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Macau must do more on tax evasion: EU

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image Maria Castillo Fernandez, the head of European Union (EU) office in Hong Kong and Macau

The head of European Union (EU) office in Hong Kong and Macau, Maria Castillo Fernandez, urged the territory to make a bigger effort to prevent tax evasion.
The SAR Government has so far concluded Tax Information Exchange Agreements (TIEA) or Double Taxation Conventions with 14 different countries or regions. The last one was signed with India last week.
In an interview with Portuguese-language newspaper Ponto Final, Fernandez said: “We always ask Macau to do more. What we ask Macau is that the exchange of information is done automatically and not case by case. That’s what is happening now according to the current standards.”
Macau is in line with the “minimum standards” of the Organisation for Economic Co-operation and Development. “However, in Europe we are going further, with an automatically mechanism,” she stressed, adding that the EU is asking that to all its partners, including the MSAR.
Currently, if a country wants to exchange tax information with Macau, it has to submit a request. “At another level things are done automatically, without waiting for a request,” she explained.
Fernandez recalled that Algirdas Šemeta, EU Commissioner for taxation, customs, anti-fraud and audit, visited Macau last year. “At that time, we welcomed the fact that legislation was changed, but we noted that we would like Macau to do more,” she added.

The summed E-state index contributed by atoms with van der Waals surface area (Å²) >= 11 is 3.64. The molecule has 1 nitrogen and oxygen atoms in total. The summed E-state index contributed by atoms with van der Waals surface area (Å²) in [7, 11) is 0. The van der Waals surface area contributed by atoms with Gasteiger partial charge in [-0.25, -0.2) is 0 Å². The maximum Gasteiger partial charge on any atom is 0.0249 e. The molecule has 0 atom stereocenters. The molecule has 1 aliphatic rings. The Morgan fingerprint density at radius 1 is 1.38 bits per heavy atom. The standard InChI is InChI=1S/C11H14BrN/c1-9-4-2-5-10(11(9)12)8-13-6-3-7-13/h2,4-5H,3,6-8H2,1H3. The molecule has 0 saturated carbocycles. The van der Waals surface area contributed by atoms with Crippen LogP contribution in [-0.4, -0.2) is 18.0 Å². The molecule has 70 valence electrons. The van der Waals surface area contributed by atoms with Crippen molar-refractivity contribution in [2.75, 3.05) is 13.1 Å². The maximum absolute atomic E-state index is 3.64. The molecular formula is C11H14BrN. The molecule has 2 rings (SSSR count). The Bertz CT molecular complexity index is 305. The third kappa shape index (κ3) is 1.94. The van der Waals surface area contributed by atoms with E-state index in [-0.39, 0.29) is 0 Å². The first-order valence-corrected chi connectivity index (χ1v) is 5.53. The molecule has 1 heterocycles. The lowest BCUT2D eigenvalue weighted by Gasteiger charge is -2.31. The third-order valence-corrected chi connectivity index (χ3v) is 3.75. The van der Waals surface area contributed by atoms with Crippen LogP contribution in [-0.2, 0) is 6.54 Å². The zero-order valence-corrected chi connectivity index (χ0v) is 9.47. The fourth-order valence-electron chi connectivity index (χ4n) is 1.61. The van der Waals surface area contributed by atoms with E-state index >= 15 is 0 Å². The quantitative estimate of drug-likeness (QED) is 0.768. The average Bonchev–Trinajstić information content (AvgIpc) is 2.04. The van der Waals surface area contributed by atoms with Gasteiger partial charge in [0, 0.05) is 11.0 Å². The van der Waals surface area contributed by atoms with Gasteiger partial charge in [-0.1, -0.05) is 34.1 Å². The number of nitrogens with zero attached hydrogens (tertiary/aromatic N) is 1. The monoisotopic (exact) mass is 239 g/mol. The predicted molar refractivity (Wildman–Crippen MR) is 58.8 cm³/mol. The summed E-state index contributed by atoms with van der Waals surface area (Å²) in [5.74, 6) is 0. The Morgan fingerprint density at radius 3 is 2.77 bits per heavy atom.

Eight of those information exchange agreements were ratified in 2011, involving Australia, Denmark – including the autonomous territories of the Faroe Islands and Greenland – Iceland, Norway, Finland and Sweden.
The treaties provide authorities on both sides with access to information about the capital dispositions and incomes of citizens with tax arrears and could reveal assets and earnings not declared at home.
The EU representative said Macau should not fear the European downturn. Fernandez said that even though the European crisis has worldwide effects, the local economy has registered a remarkable growth.
“Trade [between Macau and EU] has increased and European products continue to be acquired. At least, in a certain way, Macau helps to alleviate problems in Europe,” she said.
Fernandez also announced that a new academic programme would be launched this summer. Its goal is to “promote more exchange in education and culture” and its targets the youth, so “they can have a wider knowledge and conscience about Europe, so we can be more visible in Macau” and vice-versa.

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